trending Market Intelligence /marketintelligence/en/news-insights/trending/hkhPte2Q7GPqr6-Atb_m2Q2 content
Log in to other products

Login to Market Intelligence Platform

 /


Looking for more?

Contact Us

Request a Demo

You're one step closer to unlocking our suite of comprehensive and robust tools.

Fill out the form so we can connect you to the right person.

If your company has a current subscription with S&P Global Market Intelligence, you can register as a new user for access to the platform(s) covered by your license at Market Intelligence platform or S&P Capital IQ.

  • First Name*
  • Last Name*
  • Business Email *
  • Phone *
  • Company Name *
  • City *
  • We generated a verification code for you

  • Enter verification Code here*

* Required

In This List

Report: Aviva CEO's decision not to split company sparks boardroom battle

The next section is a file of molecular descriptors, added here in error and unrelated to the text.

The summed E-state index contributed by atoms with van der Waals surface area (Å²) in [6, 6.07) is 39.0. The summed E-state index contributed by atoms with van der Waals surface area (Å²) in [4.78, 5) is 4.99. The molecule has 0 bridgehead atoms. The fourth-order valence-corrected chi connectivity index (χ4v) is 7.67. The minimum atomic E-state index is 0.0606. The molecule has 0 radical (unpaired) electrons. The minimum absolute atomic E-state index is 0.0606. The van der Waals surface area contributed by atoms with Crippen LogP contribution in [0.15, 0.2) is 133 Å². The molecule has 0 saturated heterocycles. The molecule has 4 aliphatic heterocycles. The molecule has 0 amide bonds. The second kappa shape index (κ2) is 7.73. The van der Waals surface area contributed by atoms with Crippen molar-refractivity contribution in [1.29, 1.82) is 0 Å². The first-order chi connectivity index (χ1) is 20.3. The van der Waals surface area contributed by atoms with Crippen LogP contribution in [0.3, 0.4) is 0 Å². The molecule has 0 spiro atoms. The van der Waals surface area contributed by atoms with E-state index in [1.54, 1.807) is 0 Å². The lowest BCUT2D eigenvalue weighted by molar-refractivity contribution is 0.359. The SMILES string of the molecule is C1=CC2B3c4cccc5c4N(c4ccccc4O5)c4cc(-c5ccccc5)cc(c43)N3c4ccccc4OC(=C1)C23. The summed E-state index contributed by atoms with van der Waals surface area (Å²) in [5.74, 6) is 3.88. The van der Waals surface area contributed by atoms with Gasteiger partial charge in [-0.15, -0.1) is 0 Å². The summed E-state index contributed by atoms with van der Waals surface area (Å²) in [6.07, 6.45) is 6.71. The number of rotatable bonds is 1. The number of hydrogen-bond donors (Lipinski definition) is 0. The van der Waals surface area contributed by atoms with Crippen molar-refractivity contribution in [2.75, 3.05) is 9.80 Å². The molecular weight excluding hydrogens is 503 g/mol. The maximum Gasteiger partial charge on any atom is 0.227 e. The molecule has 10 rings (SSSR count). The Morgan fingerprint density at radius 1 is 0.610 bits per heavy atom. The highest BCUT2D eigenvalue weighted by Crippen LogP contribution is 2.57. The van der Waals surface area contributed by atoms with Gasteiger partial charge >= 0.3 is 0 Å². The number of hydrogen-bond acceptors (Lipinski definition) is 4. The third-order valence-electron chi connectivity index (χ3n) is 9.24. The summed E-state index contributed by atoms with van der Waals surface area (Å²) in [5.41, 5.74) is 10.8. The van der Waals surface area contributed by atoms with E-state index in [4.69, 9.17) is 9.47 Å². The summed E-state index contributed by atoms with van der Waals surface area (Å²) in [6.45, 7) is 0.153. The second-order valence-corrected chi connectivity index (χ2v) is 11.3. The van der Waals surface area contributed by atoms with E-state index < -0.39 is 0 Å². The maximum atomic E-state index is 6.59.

Part Two IFRS 9 Blog Series: The Need to Upgrade Analytical Tools

2018 US Property Casualty Insurance Market Report

Fintech

Fintech Funding Flows To Insurtech In February

Lemonade Growing Premiums Faster Than Esurance's Homeowners Business Did


Report: Aviva CEO's decision not to split company sparks boardroom battle

CEO Maurice Tulloch's decision to avoid splitting Aviva PLC in two has triggered a dispute in the U.K. insurer's boardroom, the Telegraph reported.

The paper said some of Aviva's directors wanted to separate the life and nonlife sides of the business amid fears the company could otherwise become a target for activist investors. Carl Icahn, a noted activist investor, made the headlines in 2015 after trying to force U.S. insurance giant AIG to split into three companies.

"Senior City [of London] sources" told the publication that a split could increase Aviva's stock market value by up to £3 billion and stave off intervention by activist investors. Tulloch has so far opted to continue running Aviva as a composite insurer, combining life and nonlife business.

The CEO disappointed some analysts and investors at Aviva's Nov. 20 capital markets day by failing to announce more dramatic strategic changes. The insurer's share price fell 3.5% that day to close at 405.50 pence a share, and fell further Nov. 21 to 397.70 pence. Aviva's share price has since recovered, and closed at 420.40 pence on Dec. 23.